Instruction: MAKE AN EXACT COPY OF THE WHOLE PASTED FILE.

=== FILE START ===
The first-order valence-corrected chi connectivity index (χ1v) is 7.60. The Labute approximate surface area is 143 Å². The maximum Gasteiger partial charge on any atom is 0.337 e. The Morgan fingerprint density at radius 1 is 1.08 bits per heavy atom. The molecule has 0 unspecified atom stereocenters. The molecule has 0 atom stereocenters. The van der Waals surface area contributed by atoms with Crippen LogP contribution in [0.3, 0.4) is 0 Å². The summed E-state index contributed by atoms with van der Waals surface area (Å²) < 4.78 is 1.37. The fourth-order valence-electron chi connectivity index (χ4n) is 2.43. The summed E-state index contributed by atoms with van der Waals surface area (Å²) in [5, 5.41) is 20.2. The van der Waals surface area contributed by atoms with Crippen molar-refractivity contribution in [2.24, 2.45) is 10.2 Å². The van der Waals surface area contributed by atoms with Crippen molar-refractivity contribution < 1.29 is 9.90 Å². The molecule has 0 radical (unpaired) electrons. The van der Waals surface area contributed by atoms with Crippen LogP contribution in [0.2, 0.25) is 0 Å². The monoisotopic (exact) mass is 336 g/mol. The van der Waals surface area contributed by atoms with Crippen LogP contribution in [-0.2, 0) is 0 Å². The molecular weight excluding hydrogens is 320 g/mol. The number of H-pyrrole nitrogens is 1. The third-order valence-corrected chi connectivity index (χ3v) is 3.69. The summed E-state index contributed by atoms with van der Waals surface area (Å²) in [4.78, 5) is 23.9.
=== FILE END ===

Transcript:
The first-order valence-corrected chi connectivity index (χ1v) is 7.60. The Labute approximate surface area is 143 Å². The maximum Gasteiger partial charge on any atom is 0.337 e. The Morgan fingerprint density at radius 1 is 1.08 bits per heavy atom. The molecule has 0 unspecified atom stereocenters. The molecule has 0 atom stereocenters. The van der Waals surface area contributed by atoms with Crippen LogP contribution in [0.3, 0.4) is 0 Å². The summed E-state index contributed by atoms with van der Waals surface area (Å²) < 4.78 is 1.37. The fourth-order valence-electron chi connectivity index (χ4n) is 2.43. The summed E-state index contributed by atoms with van der Waals surface area (Å²) in [5, 5.41) is 20.2. The van der Waals surface area contributed by atoms with Crippen molar-refractivity contribution in [2.24, 2.45) is 10.2 Å². The van der Waals surface area contributed by atoms with Crippen molar-refractivity contribution < 1.29 is 9.90 Å². The molecule has 0 radical (unpaired) electrons. The van der Waals surface area contributed by atoms with Crippen LogP contribution in [0.2, 0.25) is 0 Å². The monoisotopic (exact) mass is 336 g/mol. The van der Waals surface area contributed by atoms with Crippen LogP contribution in [-0.2, 0) is 0 Å². The molecular weight excluding hydrogens is 320 g/mol. The number of H-pyrrole nitrogens is 1. The third-order valence-corrected chi connectivity index (χ3v) is 3.69. The summed E-state index contributed by atoms with van der Waals surface area (Å²) in [4.78, 5) is 23.9.